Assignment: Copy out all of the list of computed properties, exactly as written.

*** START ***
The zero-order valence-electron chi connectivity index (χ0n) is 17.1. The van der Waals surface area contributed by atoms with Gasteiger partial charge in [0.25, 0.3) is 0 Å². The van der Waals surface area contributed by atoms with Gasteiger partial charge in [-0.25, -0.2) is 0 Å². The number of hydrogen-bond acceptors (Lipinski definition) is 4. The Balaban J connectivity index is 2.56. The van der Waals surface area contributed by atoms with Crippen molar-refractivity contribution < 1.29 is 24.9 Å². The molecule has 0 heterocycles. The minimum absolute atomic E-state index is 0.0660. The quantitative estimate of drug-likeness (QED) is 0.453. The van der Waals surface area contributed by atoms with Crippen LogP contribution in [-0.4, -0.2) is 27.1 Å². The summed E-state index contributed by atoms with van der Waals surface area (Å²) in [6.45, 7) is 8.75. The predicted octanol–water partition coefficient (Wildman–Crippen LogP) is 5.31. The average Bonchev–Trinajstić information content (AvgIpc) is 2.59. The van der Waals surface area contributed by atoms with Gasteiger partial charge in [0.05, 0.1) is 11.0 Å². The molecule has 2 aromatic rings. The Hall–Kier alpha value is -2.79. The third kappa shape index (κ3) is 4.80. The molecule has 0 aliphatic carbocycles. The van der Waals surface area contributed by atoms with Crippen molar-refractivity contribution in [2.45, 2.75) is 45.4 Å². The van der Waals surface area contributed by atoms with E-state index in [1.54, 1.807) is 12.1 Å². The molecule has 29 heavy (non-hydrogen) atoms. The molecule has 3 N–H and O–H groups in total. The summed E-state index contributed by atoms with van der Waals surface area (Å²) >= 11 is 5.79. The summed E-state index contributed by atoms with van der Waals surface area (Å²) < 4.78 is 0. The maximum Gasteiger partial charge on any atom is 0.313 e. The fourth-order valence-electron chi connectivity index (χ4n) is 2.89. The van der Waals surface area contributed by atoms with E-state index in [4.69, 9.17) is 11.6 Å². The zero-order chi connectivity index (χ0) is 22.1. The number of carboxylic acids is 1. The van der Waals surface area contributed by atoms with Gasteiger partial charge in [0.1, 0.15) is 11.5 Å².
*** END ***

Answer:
The zero-order valence-electron chi connectivity index (χ0n) is 17.1. The van der Waals surface area contributed by atoms with Gasteiger partial charge in [0.25, 0.3) is 0 Å². The van der Waals surface area contributed by atoms with Gasteiger partial charge in [-0.25, -0.2) is 0 Å². The number of hydrogen-bond acceptors (Lipinski definition) is 4. The Balaban J connectivity index is 2.56. The van der Waals surface area contributed by atoms with Crippen molar-refractivity contribution < 1.29 is 24.9 Å². The molecule has 0 heterocycles. The minimum absolute atomic E-state index is 0.0660. The quantitative estimate of drug-likeness (QED) is 0.453. The van der Waals surface area contributed by atoms with Crippen LogP contribution in [-0.4, -0.2) is 27.1 Å². The summed E-state index contributed by atoms with van der Waals surface area (Å²) in [6.45, 7) is 8.75. The predicted octanol–water partition coefficient (Wildman–Crippen LogP) is 5.31. The average Bonchev–Trinajstić information content (AvgIpc) is 2.59. The van der Waals surface area contributed by atoms with Gasteiger partial charge in [0.05, 0.1) is 11.0 Å². The molecule has 2 aromatic rings. The Hall–Kier alpha value is -2.79. The third kappa shape index (κ3) is 4.80. The molecule has 0 aliphatic carbocycles. The van der Waals surface area contributed by atoms with Crippen molar-refractivity contribution in [2.45, 2.75) is 45.4 Å². The van der Waals surface area contributed by atoms with E-state index in [1.54, 1.807) is 12.1 Å². The molecule has 29 heavy (non-hydrogen) atoms. The molecule has 3 N–H and O–H groups in total. The summed E-state index contributed by atoms with van der Waals surface area (Å²) >= 11 is 5.79. The summed E-state index contributed by atoms with van der Waals surface area (Å²) < 4.78 is 0. The maximum Gasteiger partial charge on any atom is 0.313 e. The fourth-order valence-electron chi connectivity index (χ4n) is 2.89. The van der Waals surface area contributed by atoms with E-state index in [4.69, 9.17) is 11.6 Å². The zero-order chi connectivity index (χ0) is 22.1. The number of carboxylic acids is 1. The van der Waals surface area contributed by atoms with Gasteiger partial charge in [0.1, 0.15) is 11.5 Å².